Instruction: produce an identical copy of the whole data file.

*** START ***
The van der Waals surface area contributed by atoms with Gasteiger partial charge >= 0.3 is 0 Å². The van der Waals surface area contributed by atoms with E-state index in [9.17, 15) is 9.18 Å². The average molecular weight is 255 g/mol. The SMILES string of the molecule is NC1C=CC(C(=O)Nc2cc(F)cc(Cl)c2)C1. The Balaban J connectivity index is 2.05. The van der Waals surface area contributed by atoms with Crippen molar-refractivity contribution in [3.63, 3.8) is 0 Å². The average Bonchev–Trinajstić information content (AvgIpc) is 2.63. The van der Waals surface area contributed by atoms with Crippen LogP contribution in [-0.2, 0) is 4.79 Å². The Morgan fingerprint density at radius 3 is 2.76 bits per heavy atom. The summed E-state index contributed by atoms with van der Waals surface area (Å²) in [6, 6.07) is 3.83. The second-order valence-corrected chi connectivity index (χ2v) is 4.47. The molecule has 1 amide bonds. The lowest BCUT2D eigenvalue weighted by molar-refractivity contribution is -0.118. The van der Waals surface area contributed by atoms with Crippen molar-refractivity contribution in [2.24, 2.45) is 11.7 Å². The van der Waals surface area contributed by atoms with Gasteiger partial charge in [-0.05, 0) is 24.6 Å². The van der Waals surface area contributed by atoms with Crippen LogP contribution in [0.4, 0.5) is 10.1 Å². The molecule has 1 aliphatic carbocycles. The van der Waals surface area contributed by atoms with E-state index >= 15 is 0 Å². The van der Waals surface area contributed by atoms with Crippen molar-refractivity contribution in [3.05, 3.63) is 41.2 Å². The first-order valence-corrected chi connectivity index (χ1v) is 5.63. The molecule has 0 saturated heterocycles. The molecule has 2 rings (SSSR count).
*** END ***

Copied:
The van der Waals surface area contributed by atoms with Gasteiger partial charge >= 0.3 is 0 Å². The van der Waals surface area contributed by atoms with E-state index in [9.17, 15) is 9.18 Å². The average molecular weight is 255 g/mol. The SMILES string of the molecule is NC1C=CC(C(=O)Nc2cc(F)cc(Cl)c2)C1. The Balaban J connectivity index is 2.05. The van der Waals surface area contributed by atoms with Crippen molar-refractivity contribution in [3.63, 3.8) is 0 Å². The average Bonchev–Trinajstić information content (AvgIpc) is 2.63. The van der Waals surface area contributed by atoms with Crippen LogP contribution in [-0.2, 0) is 4.79 Å². The Morgan fingerprint density at radius 3 is 2.76 bits per heavy atom. The summed E-state index contributed by atoms with van der Waals surface area (Å²) in [6, 6.07) is 3.83. The second-order valence-corrected chi connectivity index (χ2v) is 4.47. The molecule has 1 amide bonds. The lowest BCUT2D eigenvalue weighted by molar-refractivity contribution is -0.118. The van der Waals surface area contributed by atoms with Crippen molar-refractivity contribution in [2.24, 2.45) is 11.7 Å². The van der Waals surface area contributed by atoms with Gasteiger partial charge in [-0.05, 0) is 24.6 Å². The van der Waals surface area contributed by atoms with Crippen LogP contribution in [0.4, 0.5) is 10.1 Å². The molecule has 1 aliphatic carbocycles. The van der Waals surface area contributed by atoms with E-state index >= 15 is 0 Å². The van der Waals surface area contributed by atoms with Crippen molar-refractivity contribution in [3.05, 3.63) is 41.2 Å². The first-order valence-corrected chi connectivity index (χ1v) is 5.63. The molecule has 0 saturated heterocycles. The molecule has 2 rings (SSSR count).